Should you pay for mentoring?
(MoneyWatch) It's standard career advice: If you're thinking of getting into a new field, take someone in that field out for coffee and pick her brain. There are all sorts of altruistic reasons people might help you out, but the problem is that everyone is busy these days, and "you get what you pay for," says Brian Kurth, who in 2004 founded the company VocationVacations to help grown-ups do internships in intriguing fields during their days off. "If you're spending all of your time asking people for free career guidance meetings at the cost of a $2 coffee, there's not a lot of incentive for that person to a) meet with you, and b) provide you too much information for free." And you might not have many connections to people in your potential new line of work, either.
To help solve this problem, Kurth just launched a new business called PivotPlanet (for people pondering "pivoting" into new careers). The website basically offers paid mentoring from experts in a host of different fields, including composer, animal therapist, interior designer, DJ, tiny home builder, spa owner, travel writer, and other lines of work that actually sound cool when you describe them at parties. Sessions (virtual, telephone, or in-person if the expert agrees) start at $50 an hour, though a quick look at the site finds that many folks charge more than $100 an hour.
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Still, this "personal and professional due diligence," as Kurth puts it, can be "significantly cheaper than going back to school, starting a business or changing careers without first having the right information and knowledge in front of you. A few 1-hour sessions may save you a ton of time and money over the long run by working with people who've 'been there and done that' and are ready to share with you what they know now that they didn't know when they first went into their profession."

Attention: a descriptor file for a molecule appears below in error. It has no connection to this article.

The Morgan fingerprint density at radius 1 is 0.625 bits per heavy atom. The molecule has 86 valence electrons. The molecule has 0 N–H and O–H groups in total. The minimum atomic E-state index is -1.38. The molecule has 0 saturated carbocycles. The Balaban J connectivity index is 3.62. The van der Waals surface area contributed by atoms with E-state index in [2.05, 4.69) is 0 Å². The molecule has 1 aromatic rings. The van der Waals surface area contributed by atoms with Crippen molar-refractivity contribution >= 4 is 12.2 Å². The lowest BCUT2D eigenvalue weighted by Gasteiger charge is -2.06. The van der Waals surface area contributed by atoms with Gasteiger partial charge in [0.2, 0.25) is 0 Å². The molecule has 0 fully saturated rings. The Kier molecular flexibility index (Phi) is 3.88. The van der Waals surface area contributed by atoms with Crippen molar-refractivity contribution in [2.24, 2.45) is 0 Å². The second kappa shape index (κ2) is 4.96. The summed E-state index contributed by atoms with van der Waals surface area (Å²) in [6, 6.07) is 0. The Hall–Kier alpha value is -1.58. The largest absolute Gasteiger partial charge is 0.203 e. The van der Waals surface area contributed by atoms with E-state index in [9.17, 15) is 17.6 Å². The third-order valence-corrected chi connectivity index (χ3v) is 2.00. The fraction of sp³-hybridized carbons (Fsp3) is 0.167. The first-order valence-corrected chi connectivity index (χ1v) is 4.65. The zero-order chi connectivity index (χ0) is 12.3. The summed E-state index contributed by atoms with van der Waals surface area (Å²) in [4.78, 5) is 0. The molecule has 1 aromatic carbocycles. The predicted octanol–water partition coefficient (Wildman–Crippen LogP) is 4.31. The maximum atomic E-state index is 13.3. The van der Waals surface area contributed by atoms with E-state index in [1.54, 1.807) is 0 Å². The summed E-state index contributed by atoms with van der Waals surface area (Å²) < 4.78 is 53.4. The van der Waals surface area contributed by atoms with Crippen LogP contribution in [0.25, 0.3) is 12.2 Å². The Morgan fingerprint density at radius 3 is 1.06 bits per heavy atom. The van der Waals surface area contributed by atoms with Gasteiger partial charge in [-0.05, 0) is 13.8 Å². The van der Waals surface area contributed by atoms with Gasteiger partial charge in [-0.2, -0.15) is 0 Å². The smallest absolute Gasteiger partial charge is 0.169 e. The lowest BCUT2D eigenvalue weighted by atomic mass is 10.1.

And if you love your job? Offering paid mentoring could be a reasonable sideline -- but it's not just about the money. Some folks in cool jobs (children's book author, fashion magazine editor, animator, etc.) get so burnt out on being taken out for coffee by people who haven't done their research that they now refuse all such requests. Someone willing to pay $120 an hour is probably more serious -- and even if she isn't, earning $120 an hour feels a lot less like wasting time.
Would you ever pay for mentoring? Would you like to be paid for providing career guidance?
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